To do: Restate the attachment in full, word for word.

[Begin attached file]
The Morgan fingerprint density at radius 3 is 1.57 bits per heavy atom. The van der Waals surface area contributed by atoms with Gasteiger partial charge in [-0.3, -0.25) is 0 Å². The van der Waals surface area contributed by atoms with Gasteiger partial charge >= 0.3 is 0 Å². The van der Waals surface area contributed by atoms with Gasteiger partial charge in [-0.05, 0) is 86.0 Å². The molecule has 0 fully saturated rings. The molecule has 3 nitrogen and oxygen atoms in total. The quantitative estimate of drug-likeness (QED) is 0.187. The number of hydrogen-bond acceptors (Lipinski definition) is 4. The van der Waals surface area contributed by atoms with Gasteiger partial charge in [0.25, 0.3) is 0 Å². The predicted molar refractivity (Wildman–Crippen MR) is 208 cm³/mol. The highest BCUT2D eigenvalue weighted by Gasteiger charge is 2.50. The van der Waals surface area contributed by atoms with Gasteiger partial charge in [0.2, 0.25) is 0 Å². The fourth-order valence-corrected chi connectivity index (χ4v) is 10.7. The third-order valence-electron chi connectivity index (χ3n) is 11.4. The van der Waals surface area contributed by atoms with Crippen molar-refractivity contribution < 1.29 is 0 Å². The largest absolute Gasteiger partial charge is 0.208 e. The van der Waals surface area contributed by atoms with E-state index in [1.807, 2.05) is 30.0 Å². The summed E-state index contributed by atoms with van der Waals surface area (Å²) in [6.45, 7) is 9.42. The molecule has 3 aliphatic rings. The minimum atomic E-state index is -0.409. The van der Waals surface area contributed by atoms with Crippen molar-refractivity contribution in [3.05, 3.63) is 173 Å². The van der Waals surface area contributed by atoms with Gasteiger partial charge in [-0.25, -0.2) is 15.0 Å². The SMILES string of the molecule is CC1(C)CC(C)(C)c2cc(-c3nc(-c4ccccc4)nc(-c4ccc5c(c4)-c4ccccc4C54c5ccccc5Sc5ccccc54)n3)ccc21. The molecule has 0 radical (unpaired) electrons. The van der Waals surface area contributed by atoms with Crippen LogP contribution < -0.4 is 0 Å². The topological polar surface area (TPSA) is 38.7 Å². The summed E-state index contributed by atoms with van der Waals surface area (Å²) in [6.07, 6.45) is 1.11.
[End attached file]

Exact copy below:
The Morgan fingerprint density at radius 3 is 1.57 bits per heavy atom. The van der Waals surface area contributed by atoms with Gasteiger partial charge in [-0.3, -0.25) is 0 Å². The van der Waals surface area contributed by atoms with Gasteiger partial charge >= 0.3 is 0 Å². The van der Waals surface area contributed by atoms with Gasteiger partial charge in [-0.05, 0) is 86.0 Å². The molecule has 0 fully saturated rings. The molecule has 3 nitrogen and oxygen atoms in total. The quantitative estimate of drug-likeness (QED) is 0.187. The number of hydrogen-bond acceptors (Lipinski definition) is 4. The van der Waals surface area contributed by atoms with Gasteiger partial charge in [0.25, 0.3) is 0 Å². The predicted molar refractivity (Wildman–Crippen MR) is 208 cm³/mol. The highest BCUT2D eigenvalue weighted by Gasteiger charge is 2.50. The van der Waals surface area contributed by atoms with Gasteiger partial charge in [0.2, 0.25) is 0 Å². The fourth-order valence-corrected chi connectivity index (χ4v) is 10.7. The third-order valence-electron chi connectivity index (χ3n) is 11.4. The van der Waals surface area contributed by atoms with Crippen molar-refractivity contribution < 1.29 is 0 Å². The largest absolute Gasteiger partial charge is 0.208 e. The van der Waals surface area contributed by atoms with E-state index in [1.807, 2.05) is 30.0 Å². The summed E-state index contributed by atoms with van der Waals surface area (Å²) in [6.45, 7) is 9.42. The molecule has 3 aliphatic rings. The minimum atomic E-state index is -0.409. The van der Waals surface area contributed by atoms with Crippen molar-refractivity contribution in [3.05, 3.63) is 173 Å². The van der Waals surface area contributed by atoms with Gasteiger partial charge in [-0.25, -0.2) is 15.0 Å². The SMILES string of the molecule is CC1(C)CC(C)(C)c2cc(-c3nc(-c4ccccc4)nc(-c4ccc5c(c4)-c4ccccc4C54c5ccccc5Sc5ccccc54)n3)ccc21. The molecule has 0 radical (unpaired) electrons. The van der Waals surface area contributed by atoms with Crippen LogP contribution < -0.4 is 0 Å². The topological polar surface area (TPSA) is 38.7 Å². The summed E-state index contributed by atoms with van der Waals surface area (Å²) in [6.07, 6.45) is 1.11.